The SETI community seems to be divided about the wisdom of sending messages versus quietly biding our time. But in any case, it is probably too late. Radio and television signals have been leaking from our planet for decades now. “I Love Lucy has already passed 10,000 stars,” says Dan Wert­heimer, a SETI researcher at the University of California, Berkeley, who helped to develop the SETI@Home project, which allows anyone to download software to a home computer to help process SETI data. Moreover, there is no reason why an extraterrestrial civilization couldn’t spot Earth using the same—or better—techniques that terrestrial astronomers are already using to find planets around other stars. Geoffrey W. Marcy, an astronomer at Berkeley who has played a leading role in the discovery of dozens of extrasolar planets, says that by the end of this century, space-based telescopes will enable us to map the continents and oceans of these worlds. And if we will soon be doing that, it is likely that extraterrestrial civilizations—if any exist—are doing it, too.

“Aliens who have a mere 1,000-year head start on us could listen to our conversation right now,” Marcy says. “They could read our lips. So this passive versus active thing makes no sense to me. We can’t hide—that’s crazy! Any more than ants can hide from us humans. It would be like one ant talking to another ant, ‘Oh, we’d better not talk because the humans would know we’re here, and they might step on us.’ No, sorry, guys, you ants can’t hide from us!”

Drake believes Hawking’s fears are unfounded, largely because interstellar travel may be practically impossible, which he believes also answers the Fermi paradox, named for Enrico Fermi, the Italian physicist who first posed it: If extraterrestrial civilizations exist, why haven’t we seen them yet? Given the age of the galaxy, and its 200 billion stars, surely at least one civilization should have colonized the galaxy by now. Drake demurs.

“To give you an idea why even a very small mission won’t work, just imagine a spacecraft the size of a 737 airplane, with perhaps 50 passengers. Suppose the nearest star with a habitable planet is only 10 light-years away, which is quite close—there are only a few stars that close. And assume you can go 10 percent the speed of light. Why that number? It never gets mentioned in all these discussions about space travel, but if you’re going a little faster than that, about 12 percent the speed of light, if you impact a pebble, the energy in that impact is equal to what that same mass would release if it was used in a nuclear fusion bomb. It would blow up the spacecraft. One pebble in the whole trip ends the mission.” But Drake believes that SETI’s limited funds should go to searching, not broadcasting.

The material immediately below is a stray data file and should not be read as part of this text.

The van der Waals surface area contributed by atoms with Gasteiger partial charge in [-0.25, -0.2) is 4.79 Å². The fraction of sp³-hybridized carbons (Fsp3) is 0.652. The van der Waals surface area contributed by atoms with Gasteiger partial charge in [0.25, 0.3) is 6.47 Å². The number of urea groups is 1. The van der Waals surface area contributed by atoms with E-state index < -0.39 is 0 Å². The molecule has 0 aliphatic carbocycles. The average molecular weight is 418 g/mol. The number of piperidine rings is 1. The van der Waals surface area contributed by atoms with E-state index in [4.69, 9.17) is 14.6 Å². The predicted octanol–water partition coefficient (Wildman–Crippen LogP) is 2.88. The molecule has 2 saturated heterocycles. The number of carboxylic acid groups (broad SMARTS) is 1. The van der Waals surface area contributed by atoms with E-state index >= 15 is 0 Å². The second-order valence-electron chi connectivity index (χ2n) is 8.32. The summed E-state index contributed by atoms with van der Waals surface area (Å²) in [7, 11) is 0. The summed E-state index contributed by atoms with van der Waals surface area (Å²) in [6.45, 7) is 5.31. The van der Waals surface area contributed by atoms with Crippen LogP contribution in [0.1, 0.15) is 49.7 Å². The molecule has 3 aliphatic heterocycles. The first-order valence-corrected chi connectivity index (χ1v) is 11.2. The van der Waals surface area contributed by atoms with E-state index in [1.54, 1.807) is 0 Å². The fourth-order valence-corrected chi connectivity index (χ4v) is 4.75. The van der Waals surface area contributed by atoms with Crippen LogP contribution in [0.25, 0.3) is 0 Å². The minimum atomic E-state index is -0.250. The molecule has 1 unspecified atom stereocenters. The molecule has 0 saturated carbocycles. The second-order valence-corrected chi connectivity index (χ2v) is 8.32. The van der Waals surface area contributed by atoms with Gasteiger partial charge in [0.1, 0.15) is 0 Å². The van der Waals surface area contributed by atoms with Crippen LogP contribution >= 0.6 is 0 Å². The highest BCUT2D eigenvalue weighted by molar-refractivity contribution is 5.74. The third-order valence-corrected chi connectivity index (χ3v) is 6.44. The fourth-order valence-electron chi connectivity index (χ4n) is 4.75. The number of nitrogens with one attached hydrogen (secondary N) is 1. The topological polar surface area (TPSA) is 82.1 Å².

Marcy says the Fermi paradox presents a genuine problem for SETI researchers, and he sees only three possible solutions. “The fact that aliens haven’t landed tells you they’re rare, or that space travel is very hard, or that it’s not just worth doing.”

Perhaps Hawking’s fears say more about us than about any aliens we might encounter. Given the history of our own species, who would have more to fear from contact, humans or extraterrestrials? SETI, unavoidably, reflects our own dreams and night terrors about our place in the universe. In postulating the presence of civilizations on other worlds, we are extrapolating wildly from a single known example—our own fragile, remarkable existence.

Realistically, though, the quest to make contact will be an endeavor that spans centuries—if our own civilization lasts that long. SETI is, perhaps, the strangest and most profound experiment in the history of our world. One of the founding fathers of SETI, the late Philip Morrison, a physicist at the Massachusetts Institute of Technology, likened the SETI project to the medieval and Renaissance recovery of the knowledge of classical antiquity, in which scholars labored for generations. The patient transcribing of ancient texts revealed a world that had been lost and eventually transformed the world the scholars thought they knew.

One day we may learn that we are not alone and, indeed, that intelligence is common in the universe. “If SETI succeeds, then intelligence happened in at least one other place,” Shostak says. “So it probably happened in lots of places. In astronomy, the only numbers are one, two and infinity. So if you get two, there are probably lots more. It’s like finding two elephants.”